Rewriting the Book of Life: A New Era in Precision Gene Editing

By Elsy Boglioli

What if scientists could correct the mutations that cause diseases like cancer, cystic fibrosis, muscular dystrophy, and sickle-cell anemia? Or engineer cells to fight cancer? Or restore the genes that were bred out of plants long ago, increasing yield and pathogen resistance or improving nutritional properties?

We have the technology to do so. It’s called gene editing. Scientists can now modify DNA sequences by inserting or deleting genes in living cells and organisms. And the newest gene-editing techniques have become safe, effective, and cost-efficient enough to gain traction in a wide range of industries. In particular, two nuclease-based gene-editing technologies, TALE and CRISPR, allow genetic scientists to edit genes with extraordinary precision in just weeks, as opposed to months or years.

Not surprisingly, this revolution has sparked intense patent activity (with an annual growth rate exceeding 40 percent), led to new big-pharma partnerships, and triggered a series of high-profile IPOs. It has also captured the enthusiasm of investors. Over the last two years, more than $1 billion in venture-capital funding has been invested in emerging gene-editing technologies.

As the pace of development accelerates, we see several areas where gene-editing technologies will have a tremendous impact:

  • Curing Disease. Companies are already making strides toward modifying immune system cells to prevent them from being infected with HIV, developing therapies to treat hemophilia, and engineering immune cells to specifically target and kill cancer cells.
  • Improving Agriculture. The twenty-first century agricultural business will be transformed by nuclease-based gene editing. This technology offers much more precise and controlled ways to modify critical traits in crops and animals. The CRISPR and TALE systems make it possible to introduce mutations that are genetically indistinguishable from those resulting from natural breeding. Scientists have therefore proposed that such traits not be classified as GMOs, which could dramatically increase their public acceptance. (See Crop Farming 2030: The Reinvention of the Sector, BCG Focus, April 2015.)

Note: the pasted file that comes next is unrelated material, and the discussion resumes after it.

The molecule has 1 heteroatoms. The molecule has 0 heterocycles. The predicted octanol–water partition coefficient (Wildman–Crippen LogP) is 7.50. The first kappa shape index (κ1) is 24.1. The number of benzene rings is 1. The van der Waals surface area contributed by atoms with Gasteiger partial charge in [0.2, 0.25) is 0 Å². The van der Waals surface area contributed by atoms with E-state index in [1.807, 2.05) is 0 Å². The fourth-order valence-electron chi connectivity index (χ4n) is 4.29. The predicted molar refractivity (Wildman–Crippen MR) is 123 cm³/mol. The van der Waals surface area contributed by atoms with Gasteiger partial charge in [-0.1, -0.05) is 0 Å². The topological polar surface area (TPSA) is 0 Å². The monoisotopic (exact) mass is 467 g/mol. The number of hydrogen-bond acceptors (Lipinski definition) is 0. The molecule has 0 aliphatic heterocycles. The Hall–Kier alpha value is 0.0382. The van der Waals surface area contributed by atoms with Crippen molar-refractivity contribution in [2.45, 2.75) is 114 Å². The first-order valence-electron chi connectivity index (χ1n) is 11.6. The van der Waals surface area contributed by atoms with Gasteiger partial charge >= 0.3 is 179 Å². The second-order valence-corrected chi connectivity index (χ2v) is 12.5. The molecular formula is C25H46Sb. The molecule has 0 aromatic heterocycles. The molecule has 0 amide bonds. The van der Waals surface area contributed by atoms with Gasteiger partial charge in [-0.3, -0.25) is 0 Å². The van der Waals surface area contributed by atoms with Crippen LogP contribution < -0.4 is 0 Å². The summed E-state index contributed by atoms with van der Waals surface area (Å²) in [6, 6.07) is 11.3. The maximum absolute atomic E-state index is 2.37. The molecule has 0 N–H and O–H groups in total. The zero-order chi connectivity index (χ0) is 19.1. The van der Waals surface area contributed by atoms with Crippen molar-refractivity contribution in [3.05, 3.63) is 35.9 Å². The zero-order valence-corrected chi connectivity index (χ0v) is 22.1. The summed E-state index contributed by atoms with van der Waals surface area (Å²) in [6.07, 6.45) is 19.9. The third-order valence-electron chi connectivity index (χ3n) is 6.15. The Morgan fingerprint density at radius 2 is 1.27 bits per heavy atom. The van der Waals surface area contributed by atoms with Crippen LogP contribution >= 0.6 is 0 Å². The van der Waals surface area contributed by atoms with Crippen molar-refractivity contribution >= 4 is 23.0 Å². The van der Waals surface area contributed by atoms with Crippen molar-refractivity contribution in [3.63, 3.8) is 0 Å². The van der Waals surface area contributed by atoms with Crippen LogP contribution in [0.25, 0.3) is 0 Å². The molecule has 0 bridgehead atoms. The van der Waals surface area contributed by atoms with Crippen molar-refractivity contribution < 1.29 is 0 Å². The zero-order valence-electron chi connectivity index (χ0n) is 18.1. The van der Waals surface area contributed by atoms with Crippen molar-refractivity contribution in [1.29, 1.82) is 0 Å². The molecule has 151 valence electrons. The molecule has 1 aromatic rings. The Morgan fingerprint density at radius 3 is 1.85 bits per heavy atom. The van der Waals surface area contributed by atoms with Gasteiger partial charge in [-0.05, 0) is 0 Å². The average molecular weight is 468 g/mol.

This is just the beginning. More disruptive changes are sure to follow, including bioproduction (the use of modified organisms as living factories to create materials with biological origins, such as wool, leather, wood, and rubber) and even gene editing in human embryonic stem cells. The National Academy of Sciences and the National Academy of Medicine have launched a new initiative to inform decision making related to the controversial area of human gene-editing research. In December 2015, the initiative will convene global experts to discuss scientific, ethical, and governance issues.

In short, gene editing is here to stay. Big pharma, biotechs, and investors have already made big bets and the value will continue to grow as the industry develops new uses and new generations of technologies. The key challenge for all stakeholders will be to pursue the right opportunities. The winners will be those that invest based on a deep understanding of the technologies and their performance in terms of several criteria: efficiency, specificity (minimizing off-target activity, which directly affects safety), ease of delivery with relevant vectors, and ease of design. Now is the time for the pharma industry to build the capabilities needed to deliver these benefits.

Click here to learn more about how to assess gene-editing technologies and gauge their performance.